A new report by the World Cancer Research Fund (WCRF) and American Institute for Cancer Research (AICR) has found that drinking just one alcoholic drink a day can increase breast cancer risk.

Tuesday 23 May 2017      Health information
Image of woman drinking a glass of white wine

The report found strong evidence that drinking just the equivalent of a small glass of wine or half a pint of beer a day (about 10g alcohol content), could increase your pre-menopausal breast cancer risk by 5% and your post-menopausal breast cancer risk by 9%.

The report also found that vigorous exercise that increases heart rate such as cycling, swimming or running can decrease the risk of pre-menopausal breast cancer and both moderate exercise, such as walking, and vigorous exercise can decrease the risk of post-menopausal breast cancer.

Baroness Delyth Morgan, Chief Executive at Breast Cancer Now, said:

“Comprehensive evidence continues to show that regularly drinking alcohol increases an individual’s risk of breast cancer. Even one drink each day can increase your risk – and the more you drink, the higher your chance of developing the disease at some point in your life.

“But the message is clear: no matter how much people drink, everyone can reduce their risk of breast cancer by cutting down their alcohol intake.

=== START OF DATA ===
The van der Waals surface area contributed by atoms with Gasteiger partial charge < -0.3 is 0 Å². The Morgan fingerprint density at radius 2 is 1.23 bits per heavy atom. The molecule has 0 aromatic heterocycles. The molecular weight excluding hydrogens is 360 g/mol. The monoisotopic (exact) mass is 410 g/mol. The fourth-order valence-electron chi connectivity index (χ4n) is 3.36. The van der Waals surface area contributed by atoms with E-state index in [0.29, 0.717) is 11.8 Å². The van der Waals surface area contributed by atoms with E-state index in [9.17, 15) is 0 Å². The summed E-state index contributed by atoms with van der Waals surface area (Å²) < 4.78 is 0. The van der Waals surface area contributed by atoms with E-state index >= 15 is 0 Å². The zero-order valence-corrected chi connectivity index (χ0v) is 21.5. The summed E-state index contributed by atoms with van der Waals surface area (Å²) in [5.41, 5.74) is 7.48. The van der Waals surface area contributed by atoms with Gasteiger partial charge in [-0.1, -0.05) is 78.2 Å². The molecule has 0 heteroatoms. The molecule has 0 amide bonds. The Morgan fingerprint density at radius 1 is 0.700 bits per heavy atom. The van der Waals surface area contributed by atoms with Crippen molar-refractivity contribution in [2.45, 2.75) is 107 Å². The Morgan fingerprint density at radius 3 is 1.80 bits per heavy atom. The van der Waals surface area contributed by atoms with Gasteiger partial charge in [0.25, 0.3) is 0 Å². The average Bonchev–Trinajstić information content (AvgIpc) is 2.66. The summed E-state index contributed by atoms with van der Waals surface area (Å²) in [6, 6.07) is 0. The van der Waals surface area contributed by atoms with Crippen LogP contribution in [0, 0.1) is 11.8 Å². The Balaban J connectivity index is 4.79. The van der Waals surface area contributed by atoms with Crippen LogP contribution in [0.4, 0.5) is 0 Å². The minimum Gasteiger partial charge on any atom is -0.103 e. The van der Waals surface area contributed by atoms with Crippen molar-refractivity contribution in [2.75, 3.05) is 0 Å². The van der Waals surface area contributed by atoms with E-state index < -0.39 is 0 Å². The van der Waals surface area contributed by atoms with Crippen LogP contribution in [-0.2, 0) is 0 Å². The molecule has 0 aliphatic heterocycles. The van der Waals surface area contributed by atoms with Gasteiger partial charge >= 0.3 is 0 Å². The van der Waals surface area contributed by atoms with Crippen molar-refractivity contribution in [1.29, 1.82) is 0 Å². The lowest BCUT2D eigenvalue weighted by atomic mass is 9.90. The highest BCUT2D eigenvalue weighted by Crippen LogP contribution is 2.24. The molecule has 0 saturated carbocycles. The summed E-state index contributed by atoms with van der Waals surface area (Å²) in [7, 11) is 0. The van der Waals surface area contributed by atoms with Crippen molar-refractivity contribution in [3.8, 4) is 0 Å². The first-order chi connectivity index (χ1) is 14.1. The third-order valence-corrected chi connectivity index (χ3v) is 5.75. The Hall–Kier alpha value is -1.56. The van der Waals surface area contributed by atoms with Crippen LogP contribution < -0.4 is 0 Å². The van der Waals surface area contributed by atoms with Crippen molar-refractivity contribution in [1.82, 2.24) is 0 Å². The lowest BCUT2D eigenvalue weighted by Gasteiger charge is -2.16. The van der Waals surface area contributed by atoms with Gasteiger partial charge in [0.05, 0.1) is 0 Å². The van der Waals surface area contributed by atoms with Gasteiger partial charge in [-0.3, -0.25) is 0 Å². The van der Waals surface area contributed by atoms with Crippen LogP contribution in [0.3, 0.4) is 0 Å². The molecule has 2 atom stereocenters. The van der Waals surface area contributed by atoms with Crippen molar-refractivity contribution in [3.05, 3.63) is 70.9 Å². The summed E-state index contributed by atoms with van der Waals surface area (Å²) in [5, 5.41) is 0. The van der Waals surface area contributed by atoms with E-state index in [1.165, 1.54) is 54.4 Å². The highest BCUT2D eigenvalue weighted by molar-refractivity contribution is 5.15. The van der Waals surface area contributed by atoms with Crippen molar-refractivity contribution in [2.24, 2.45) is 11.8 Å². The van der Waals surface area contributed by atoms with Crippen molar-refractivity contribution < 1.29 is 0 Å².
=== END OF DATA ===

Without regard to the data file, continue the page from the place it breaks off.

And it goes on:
“We need to do so much more to prevent breast cancer and to empower more people to reduce their cancer risk – and this must be taken into account through the Government’s public health agenda.

“We hope this important report will also encourage even more women to become more physically active. The findings show that even moderate physical activity gained from everyday activities can reduce the risk of breast cancer in post-menopausal women – while more vigorous exercise can benefit women of all ages.

“Thousands of breast cancer cases could be prevented each year with lifestyle changes that everyone can aspire to. It’s vital that all women know that they can actively reduce their risk of breast cancer by reducing their alcohol intake, being more physically active and maintaining a healthy weight.”